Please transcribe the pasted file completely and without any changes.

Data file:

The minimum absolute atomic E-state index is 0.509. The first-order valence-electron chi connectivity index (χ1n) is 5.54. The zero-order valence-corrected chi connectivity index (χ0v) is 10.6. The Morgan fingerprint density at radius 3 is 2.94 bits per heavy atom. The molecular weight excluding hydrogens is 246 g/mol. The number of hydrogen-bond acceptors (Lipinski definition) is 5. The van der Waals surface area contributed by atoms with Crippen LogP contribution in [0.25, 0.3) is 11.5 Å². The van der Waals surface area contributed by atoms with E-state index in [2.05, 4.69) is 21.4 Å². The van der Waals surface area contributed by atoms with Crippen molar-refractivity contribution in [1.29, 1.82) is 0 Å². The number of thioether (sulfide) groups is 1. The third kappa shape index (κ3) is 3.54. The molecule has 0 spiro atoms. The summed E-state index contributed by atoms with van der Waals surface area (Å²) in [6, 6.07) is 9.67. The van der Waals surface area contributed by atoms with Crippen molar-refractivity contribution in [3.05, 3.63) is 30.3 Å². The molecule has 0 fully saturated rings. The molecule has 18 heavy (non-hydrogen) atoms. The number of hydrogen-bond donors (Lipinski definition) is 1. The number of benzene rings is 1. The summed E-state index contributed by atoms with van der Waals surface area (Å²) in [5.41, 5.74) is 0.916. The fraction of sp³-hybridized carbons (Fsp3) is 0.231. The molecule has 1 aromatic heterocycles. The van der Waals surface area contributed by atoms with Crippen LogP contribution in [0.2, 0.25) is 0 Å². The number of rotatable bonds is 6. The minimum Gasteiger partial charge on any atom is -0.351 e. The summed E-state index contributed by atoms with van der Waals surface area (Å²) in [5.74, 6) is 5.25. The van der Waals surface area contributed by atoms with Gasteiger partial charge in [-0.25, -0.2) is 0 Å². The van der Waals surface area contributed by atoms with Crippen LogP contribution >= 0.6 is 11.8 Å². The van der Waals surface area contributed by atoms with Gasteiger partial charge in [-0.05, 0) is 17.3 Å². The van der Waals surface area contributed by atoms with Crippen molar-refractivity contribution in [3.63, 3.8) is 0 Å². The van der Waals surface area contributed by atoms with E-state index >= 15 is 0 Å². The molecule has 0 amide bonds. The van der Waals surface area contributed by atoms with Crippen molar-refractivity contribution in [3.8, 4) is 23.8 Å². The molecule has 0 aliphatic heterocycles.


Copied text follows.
The minimum absolute atomic E-state index is 0.509. The first-order valence-electron chi connectivity index (χ1n) is 5.54. The zero-order valence-corrected chi connectivity index (χ0v) is 10.6. The Morgan fingerprint density at radius 3 is 2.94 bits per heavy atom. The molecular weight excluding hydrogens is 246 g/mol. The number of hydrogen-bond acceptors (Lipinski definition) is 5. The van der Waals surface area contributed by atoms with Crippen LogP contribution in [0.25, 0.3) is 11.5 Å². The van der Waals surface area contributed by atoms with E-state index in [2.05, 4.69) is 21.4 Å². The van der Waals surface area contributed by atoms with Crippen molar-refractivity contribution in [1.29, 1.82) is 0 Å². The number of thioether (sulfide) groups is 1. The third kappa shape index (κ3) is 3.54. The molecule has 0 spiro atoms. The summed E-state index contributed by atoms with van der Waals surface area (Å²) in [6, 6.07) is 9.67. The van der Waals surface area contributed by atoms with Crippen molar-refractivity contribution in [3.05, 3.63) is 30.3 Å². The molecule has 0 fully saturated rings. The molecule has 18 heavy (non-hydrogen) atoms. The number of hydrogen-bond donors (Lipinski definition) is 1. The number of benzene rings is 1. The summed E-state index contributed by atoms with van der Waals surface area (Å²) in [5.41, 5.74) is 0.916. The fraction of sp³-hybridized carbons (Fsp3) is 0.231. The molecule has 1 aromatic heterocycles. The van der Waals surface area contributed by atoms with Crippen LogP contribution in [0.2, 0.25) is 0 Å². The number of rotatable bonds is 6. The minimum Gasteiger partial charge on any atom is -0.351 e. The summed E-state index contributed by atoms with van der Waals surface area (Å²) in [5.74, 6) is 5.25. The van der Waals surface area contributed by atoms with Gasteiger partial charge in [-0.25, -0.2) is 0 Å². The van der Waals surface area contributed by atoms with Crippen LogP contribution >= 0.6 is 11.8 Å². The van der Waals surface area contributed by atoms with Gasteiger partial charge in [-0.05, 0) is 17.3 Å². The van der Waals surface area contributed by atoms with Crippen molar-refractivity contribution in [3.63, 3.8) is 0 Å². The van der Waals surface area contributed by atoms with E-state index >= 15 is 0 Å². The molecule has 0 amide bonds. The van der Waals surface area contributed by atoms with Crippen molar-refractivity contribution in [3.8, 4) is 23.8 Å². The molecule has 0 aliphatic heterocycles.